The HR manager conducts these activities with the acquaintance of the managers and supervisor. The next step involves the joint work of recruit and mentor, selected from experienced employees. The last stage requires the supervisor, senior managers, and HR managers. The plan consists of such formats as a tour of the organization, conversation, presentation, training, and testing. A feedback request is used; upon finishing the trial period, the employee is offered to fill out a feedback form.
In the first days at work, a new employee should accomplish several training blocks, consisting of video calls and online courses. A general presentation about the company is sent to a new worker; the information should be structured and honest. It is useful for the employee to learn about how the key processes are arranged, and gain knowledge about company policies, business plans and strategies, and stakeholders (Lee & Lee, 2018).
The recruit receives a welcome kit with more detailed information about the work process, schedule, information about his or her supervisor, and an invitation to the HR introduction. The description should collect information about the main activities, including the meeting. The manager reveals the history, values and ethics, of the company tour, and conducts the introduction of the person to new colleagues.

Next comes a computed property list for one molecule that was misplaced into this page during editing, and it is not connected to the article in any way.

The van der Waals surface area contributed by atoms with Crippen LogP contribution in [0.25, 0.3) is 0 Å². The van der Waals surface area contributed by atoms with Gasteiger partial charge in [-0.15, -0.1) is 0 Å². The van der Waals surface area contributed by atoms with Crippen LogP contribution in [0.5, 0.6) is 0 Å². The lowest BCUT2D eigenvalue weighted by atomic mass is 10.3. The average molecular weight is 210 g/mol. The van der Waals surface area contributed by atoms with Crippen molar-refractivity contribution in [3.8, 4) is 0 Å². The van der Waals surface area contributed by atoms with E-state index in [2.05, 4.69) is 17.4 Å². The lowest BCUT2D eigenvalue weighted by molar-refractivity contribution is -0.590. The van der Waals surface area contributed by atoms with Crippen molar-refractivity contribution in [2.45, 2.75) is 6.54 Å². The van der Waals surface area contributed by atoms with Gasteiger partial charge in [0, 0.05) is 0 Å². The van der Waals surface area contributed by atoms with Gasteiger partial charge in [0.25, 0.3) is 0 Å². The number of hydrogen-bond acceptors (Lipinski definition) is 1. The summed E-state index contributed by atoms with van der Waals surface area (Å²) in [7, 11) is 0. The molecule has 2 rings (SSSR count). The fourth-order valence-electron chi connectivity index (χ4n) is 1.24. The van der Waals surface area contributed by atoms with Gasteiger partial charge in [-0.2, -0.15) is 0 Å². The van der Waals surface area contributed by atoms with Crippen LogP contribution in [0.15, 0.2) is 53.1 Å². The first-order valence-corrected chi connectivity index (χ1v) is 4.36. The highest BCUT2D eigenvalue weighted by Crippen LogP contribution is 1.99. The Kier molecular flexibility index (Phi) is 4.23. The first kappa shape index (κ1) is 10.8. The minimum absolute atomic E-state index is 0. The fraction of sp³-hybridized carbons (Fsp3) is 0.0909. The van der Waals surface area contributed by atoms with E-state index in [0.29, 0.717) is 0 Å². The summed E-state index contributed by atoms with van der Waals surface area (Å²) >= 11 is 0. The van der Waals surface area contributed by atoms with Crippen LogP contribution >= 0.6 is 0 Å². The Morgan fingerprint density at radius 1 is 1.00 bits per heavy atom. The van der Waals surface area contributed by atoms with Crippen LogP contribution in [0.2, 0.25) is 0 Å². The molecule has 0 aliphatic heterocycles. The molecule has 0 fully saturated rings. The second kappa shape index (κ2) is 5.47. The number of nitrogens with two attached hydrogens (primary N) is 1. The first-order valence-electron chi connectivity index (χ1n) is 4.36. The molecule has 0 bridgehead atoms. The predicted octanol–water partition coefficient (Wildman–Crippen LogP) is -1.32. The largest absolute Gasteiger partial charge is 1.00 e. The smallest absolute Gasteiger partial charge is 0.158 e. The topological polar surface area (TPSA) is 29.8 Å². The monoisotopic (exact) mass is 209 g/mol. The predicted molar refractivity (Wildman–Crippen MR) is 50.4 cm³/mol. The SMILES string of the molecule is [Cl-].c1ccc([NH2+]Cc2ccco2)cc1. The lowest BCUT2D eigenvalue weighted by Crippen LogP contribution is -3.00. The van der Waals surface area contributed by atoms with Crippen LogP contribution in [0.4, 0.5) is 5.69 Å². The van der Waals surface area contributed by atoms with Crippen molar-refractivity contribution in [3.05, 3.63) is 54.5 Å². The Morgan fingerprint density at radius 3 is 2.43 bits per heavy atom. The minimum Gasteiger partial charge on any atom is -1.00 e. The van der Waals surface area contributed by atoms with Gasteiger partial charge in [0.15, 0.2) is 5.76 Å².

To sum up, if the orientation is performed successfully, the new employee will feel confident and comfortable in the company. Adaptation is a two-way process, depending on a new employee’s desire to work in this firm, while managers should assist in onboarding processes and support the company’s new workers. The most striking indicator that the adaptation program is created correctly is the fact that the employee remains in the company from a long-term perspective.
Arthur, D. (2012). Recruiting, interviewing, selecting & orienting new employees (5th ed.). AMACOM.
Caldwell, C., & Peters, R. (2018). New employee onboarding–psychological contracts and ethical perspectives. Journal of Management Development. 37(1), 27-39. Web.
Lee, H., & Lee, M. (2018). Social learning constructs and employee learning performance in informal Web-based learning environments. Journal of Workplace Learning, 30(6), 394-414. Web.